- Lengua L, Stormshak E: Gender, gender roles and personality: gender differences in the prediction of coping and psychological symptoms. Sex Roles. 2000, 43: 787-820. 10.1023/A:1011096604861.View ArticleGoogle Scholar
- Guo S, Huang C, Maynard L, Demerath E, Towne B, Chumlea W, Siervogel R: Body mass index during childhood, adolescence and young adulthood in relation to adult overweight and adiposity: the Fels longitudinal study. International Journal of Obesity. 2000, 24: 1628-1635. 10.1038/sj.ijo.0801461.View ArticlePubMedGoogle Scholar
- Friedman M, Brownell K: Psychological correlates of obesity: moving to the next research generation. Psychological Bulletin. 1995, 117: 3-20. 10.1037/0033-2909.117.1.3.View ArticlePubMedGoogle Scholar
- Reilly JJ, Methven E, McDowell ZC, Hacking B, Alexander D, Stewart L, Kelnar CJ: Health consequences of obesity. Archives of Disease in Childhood. 2003, 88 (9): 748-752. 10.1136/adc.88.9.748.View ArticlePubMedPubMed CentralGoogle Scholar
- Lobstein T, Baur LA, Uauy R: Obesity in children and young people: a crisis in public health. Obesity Reviews. 2004, 5 (Suppl. 1): 4-85. 10.1111/j.1467-789X.2004.00133.x.View ArticleGoogle Scholar
- Erickson SJ, Robinson TN, Haydel KF, Killen JD: Are overweight children unhappy?: Body mass index, depressive symptoms, and overweight concerns in elementary school children.[see comment]. Archives of Pediatrics & Adolescent Medicine. 2000, 154 (9): 931-935.View ArticleGoogle Scholar
- Strauss RS: Childhood obesity and self-esteem. Pediatrics. 2000, 105 (1): e15-10.1542/peds.105.1.e15.View ArticlePubMedGoogle Scholar
- Sweeting H, Wright C, Minnis H: Psychosocial correlates of adolescent obesity, 'slimming down' and 'becoming obese'. Journal of Adolescent Health. 2005, 37 (5): 409-10.1016/j.jadohealth.2005.01.008.View ArticlePubMedGoogle Scholar
- Kostanski M, Fisher A, Gullone E: Current conceptualisation of body image dissatisfaction: have we got it wrong?. Journal of Child Psychology and Psychiatry. 2004, 45: 1317-1325. 10.1111/j.1469-7610.2004.00315.x.View ArticlePubMedGoogle Scholar
- Reilly JJ: Descriptive epidemiology and health consequences of childhood obesity. Best Practice & Research Clinical Endocrinology & Metabolism. 2005, 19 (3): 327-341. 10.1016/j.beem.2005.04.002.View ArticleGoogle Scholar
- Bergman M, Scott J: Young adolescents’ wellbeing and health-risk behaviours: gender and socio-economic differences. Journal of Adolescence. 2001, 24: 183-197. 10.1006/jado.2001.0378.View ArticlePubMedGoogle Scholar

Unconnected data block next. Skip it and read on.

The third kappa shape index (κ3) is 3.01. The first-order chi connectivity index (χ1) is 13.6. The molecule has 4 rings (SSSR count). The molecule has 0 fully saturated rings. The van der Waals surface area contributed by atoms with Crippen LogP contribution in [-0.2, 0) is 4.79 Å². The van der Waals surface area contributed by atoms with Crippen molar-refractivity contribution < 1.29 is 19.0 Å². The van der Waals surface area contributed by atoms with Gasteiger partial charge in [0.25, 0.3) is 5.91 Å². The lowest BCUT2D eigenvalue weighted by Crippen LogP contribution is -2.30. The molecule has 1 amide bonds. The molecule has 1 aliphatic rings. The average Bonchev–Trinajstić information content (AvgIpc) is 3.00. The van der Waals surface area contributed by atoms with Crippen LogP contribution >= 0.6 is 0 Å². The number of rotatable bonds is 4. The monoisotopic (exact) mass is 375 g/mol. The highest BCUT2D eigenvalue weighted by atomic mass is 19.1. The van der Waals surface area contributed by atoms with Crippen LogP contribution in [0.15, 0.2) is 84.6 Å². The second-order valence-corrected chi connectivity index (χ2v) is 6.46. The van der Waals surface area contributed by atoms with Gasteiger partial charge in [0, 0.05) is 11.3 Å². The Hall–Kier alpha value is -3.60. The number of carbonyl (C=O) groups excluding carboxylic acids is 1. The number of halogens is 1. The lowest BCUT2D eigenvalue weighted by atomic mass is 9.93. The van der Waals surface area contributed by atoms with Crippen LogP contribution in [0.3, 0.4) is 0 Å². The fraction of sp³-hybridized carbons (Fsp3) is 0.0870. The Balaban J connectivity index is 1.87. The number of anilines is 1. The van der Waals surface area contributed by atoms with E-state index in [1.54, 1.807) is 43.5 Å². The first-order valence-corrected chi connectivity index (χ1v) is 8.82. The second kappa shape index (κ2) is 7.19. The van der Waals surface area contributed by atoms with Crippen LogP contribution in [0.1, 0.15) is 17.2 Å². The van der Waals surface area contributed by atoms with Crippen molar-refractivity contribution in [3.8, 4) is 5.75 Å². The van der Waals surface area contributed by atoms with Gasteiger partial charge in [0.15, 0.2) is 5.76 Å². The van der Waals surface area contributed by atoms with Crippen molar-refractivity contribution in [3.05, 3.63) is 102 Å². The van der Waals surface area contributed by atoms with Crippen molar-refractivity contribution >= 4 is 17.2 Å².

- Brooks T, Harris S, Thrall J, Woods E: Association of adolescent risk behaviours with mental health symptoms in high school students. Journal of Adolescent Health. 2002, 31: 240-246. 10.1016/S1054-139X(02)00385-3.View ArticlePubMedGoogle Scholar
- Goodman E, Capitman J: Depressive symptoms and cigarette smoking among teens. Pediatrics. 2000, 106: 748-755. 10.1542/peds.106.4.748.View ArticlePubMedGoogle Scholar
- Bouchard C, Shepherd R, Stephens T, Sutton J, McPherson B: Exercise, Fitness and Health: a consensus of current knowledge. 1990, Champion, Illinois, Human Kinetics BooksGoogle Scholar
- Biddle S, Sallis J, Cavill N: Young and Active? Young people and health-enhancing physical activity - evidence and implications. 1998, London, Health Education AuthorityGoogle Scholar
- Scully D, Kremer J, Meade M, Graham R, Dudgeon K: Physical exercise and psychological well-being: a critical review. British Journal of Sports Medicine. 1998, 32: 111-120.View ArticlePubMedPubMed CentralGoogle Scholar
- Tiggeman M: The impact of adolescent girls' life concerns and leisure activities on body dissatisfaction, disordered eating, and self-esteem. Journal of Genetic Psychology. 2001, 162: 133-142.View ArticleGoogle Scholar
- Katja R, Paivi AK, Marja-Terttu T, Pekka L: Relationships among adolescent subjective well-being, health behavior, and school satisfaction. Journal of School Health. 2002, 72 (6): 243-249.View ArticlePubMedGoogle Scholar
- West P, Sweeting H: A Review of Young People's Health and Health Behaviours in Scotland. 2002, Glasgow, MRC Social & Public Health Sciences Unit, Occasional Paper No. 10Google Scholar
- West P, Sweeting H: Background, Rationale and Design of the West of Scotland 11 to 16 Study. 1996, Glasgow , MRC Medical Sociology Unit Working Paper No. 52Google Scholar
- Ecob R, Sweeting H, West P, Mitchel R: The West of Scotland 11 to 16 Study: Schools, sample design and implementation issues. 1996, Glasgow , MRC Medical Sociology Unit Working Paper No. 61Google Scholar
- Sweeting H, Der G, West P: Bias, Attrition and Weighting in Respect of the West of Scotland 11 to 16 Study's Baseline, S2 and S4 Surveys. 2001, Glasgow , MRC Social & Public Health Sciences Unit Working Paper No. 9Google Scholar
- Kandel D, Davies M: Epidemiology of depressive mood in adolescents. Archives of General Psychiatry. 1982, 39: 1205-1212.View ArticlePubMedGoogle Scholar
- Rosenberg M: Society and the Adolescent Self-Image. 1965, Princeton, N.J. , Princeton University PressView ArticleGoogle Scholar
- Boldizar J: Assessing sex typing and androgyny in children: the Children's Sex Role Inventory. Developmental Psychology. 1991, 27: 505-515. 10.1037/0012-16188.8.131.525.View ArticleGoogle Scholar
- Thomas S, Robinson M: Development of a measure of androgyny for young adolescents. Journal of Early Adolescence. 1981, 1: 195-209. 10.1177/027243168100100209.View ArticleGoogle Scholar